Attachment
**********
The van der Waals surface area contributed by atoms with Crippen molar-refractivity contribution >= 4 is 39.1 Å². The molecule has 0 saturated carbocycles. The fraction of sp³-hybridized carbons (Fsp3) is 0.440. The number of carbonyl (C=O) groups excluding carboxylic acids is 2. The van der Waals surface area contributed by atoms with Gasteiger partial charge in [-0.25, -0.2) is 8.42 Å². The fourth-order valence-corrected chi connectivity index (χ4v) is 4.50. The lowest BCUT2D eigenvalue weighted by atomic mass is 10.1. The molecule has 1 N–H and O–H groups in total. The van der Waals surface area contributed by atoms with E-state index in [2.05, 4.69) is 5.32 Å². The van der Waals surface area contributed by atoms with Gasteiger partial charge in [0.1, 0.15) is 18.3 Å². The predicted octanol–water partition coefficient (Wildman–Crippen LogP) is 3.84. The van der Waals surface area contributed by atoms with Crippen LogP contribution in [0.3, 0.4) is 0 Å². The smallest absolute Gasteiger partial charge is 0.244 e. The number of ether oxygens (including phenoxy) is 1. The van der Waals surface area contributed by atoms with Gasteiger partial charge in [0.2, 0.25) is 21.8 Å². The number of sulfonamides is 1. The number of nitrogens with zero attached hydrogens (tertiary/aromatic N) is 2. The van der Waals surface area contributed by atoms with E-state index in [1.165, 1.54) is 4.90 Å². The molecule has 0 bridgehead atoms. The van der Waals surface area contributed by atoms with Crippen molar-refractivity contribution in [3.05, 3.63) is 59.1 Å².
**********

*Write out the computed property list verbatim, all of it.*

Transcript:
The van der Waals surface area contributed by atoms with Crippen molar-refractivity contribution >= 4 is 39.1 Å². The molecule has 0 saturated carbocycles. The fraction of sp³-hybridized carbons (Fsp3) is 0.440. The number of carbonyl (C=O) groups excluding carboxylic acids is 2. The van der Waals surface area contributed by atoms with Gasteiger partial charge in [-0.25, -0.2) is 8.42 Å². The fourth-order valence-corrected chi connectivity index (χ4v) is 4.50. The lowest BCUT2D eigenvalue weighted by atomic mass is 10.1. The molecule has 1 N–H and O–H groups in total. The van der Waals surface area contributed by atoms with E-state index in [2.05, 4.69) is 5.32 Å². The van der Waals surface area contributed by atoms with Gasteiger partial charge in [0.1, 0.15) is 18.3 Å². The predicted octanol–water partition coefficient (Wildman–Crippen LogP) is 3.84. The van der Waals surface area contributed by atoms with Crippen LogP contribution in [0.3, 0.4) is 0 Å². The smallest absolute Gasteiger partial charge is 0.244 e. The number of ether oxygens (including phenoxy) is 1. The van der Waals surface area contributed by atoms with Gasteiger partial charge in [0.2, 0.25) is 21.8 Å². The number of sulfonamides is 1. The number of nitrogens with zero attached hydrogens (tertiary/aromatic N) is 2. The van der Waals surface area contributed by atoms with E-state index in [1.165, 1.54) is 4.90 Å². The molecule has 0 bridgehead atoms. The van der Waals surface area contributed by atoms with Crippen molar-refractivity contribution in [3.05, 3.63) is 59.1 Å².